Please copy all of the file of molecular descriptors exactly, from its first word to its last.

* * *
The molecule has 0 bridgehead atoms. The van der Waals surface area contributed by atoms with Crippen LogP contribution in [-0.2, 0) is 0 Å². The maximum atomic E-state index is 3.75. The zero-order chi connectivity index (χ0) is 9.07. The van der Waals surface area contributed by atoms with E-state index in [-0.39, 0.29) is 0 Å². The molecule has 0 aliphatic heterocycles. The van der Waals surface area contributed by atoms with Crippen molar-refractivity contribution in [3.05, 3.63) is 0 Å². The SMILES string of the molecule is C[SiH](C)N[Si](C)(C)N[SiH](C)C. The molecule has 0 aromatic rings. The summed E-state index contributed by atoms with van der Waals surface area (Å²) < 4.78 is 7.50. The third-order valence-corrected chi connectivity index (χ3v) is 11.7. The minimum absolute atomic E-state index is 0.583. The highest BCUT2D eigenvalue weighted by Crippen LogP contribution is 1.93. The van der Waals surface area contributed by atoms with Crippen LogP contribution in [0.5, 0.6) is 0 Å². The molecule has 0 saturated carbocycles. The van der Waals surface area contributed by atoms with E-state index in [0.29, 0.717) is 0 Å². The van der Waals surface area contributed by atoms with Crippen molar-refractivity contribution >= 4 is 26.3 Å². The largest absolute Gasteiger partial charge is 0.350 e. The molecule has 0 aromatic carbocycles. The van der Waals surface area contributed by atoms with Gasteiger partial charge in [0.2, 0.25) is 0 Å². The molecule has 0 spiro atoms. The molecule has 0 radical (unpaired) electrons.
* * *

The molecule has 0 bridgehead atoms. The van der Waals surface area contributed by atoms with Crippen LogP contribution in [-0.2, 0) is 0 Å². The maximum atomic E-state index is 3.75. The zero-order chi connectivity index (χ0) is 9.07. The van der Waals surface area contributed by atoms with E-state index in [-0.39, 0.29) is 0 Å². The molecule has 0 aliphatic heterocycles. The van der Waals surface area contributed by atoms with Crippen molar-refractivity contribution in [3.05, 3.63) is 0 Å². The SMILES string of the molecule is C[SiH](C)N[Si](C)(C)N[SiH](C)C. The molecule has 0 aromatic rings. The summed E-state index contributed by atoms with van der Waals surface area (Å²) < 4.78 is 7.50. The third-order valence-corrected chi connectivity index (χ3v) is 11.7. The minimum absolute atomic E-state index is 0.583. The highest BCUT2D eigenvalue weighted by Crippen LogP contribution is 1.93. The van der Waals surface area contributed by atoms with Crippen LogP contribution in [0.5, 0.6) is 0 Å². The molecule has 0 saturated carbocycles. The van der Waals surface area contributed by atoms with E-state index in [0.29, 0.717) is 0 Å². The van der Waals surface area contributed by atoms with Crippen molar-refractivity contribution >= 4 is 26.3 Å². The largest absolute Gasteiger partial charge is 0.350 e. The molecule has 0 aromatic carbocycles. The van der Waals surface area contributed by atoms with Gasteiger partial charge in [0.2, 0.25) is 0 Å². The molecule has 0 spiro atoms. The molecule has 0 radical (unpaired) electrons.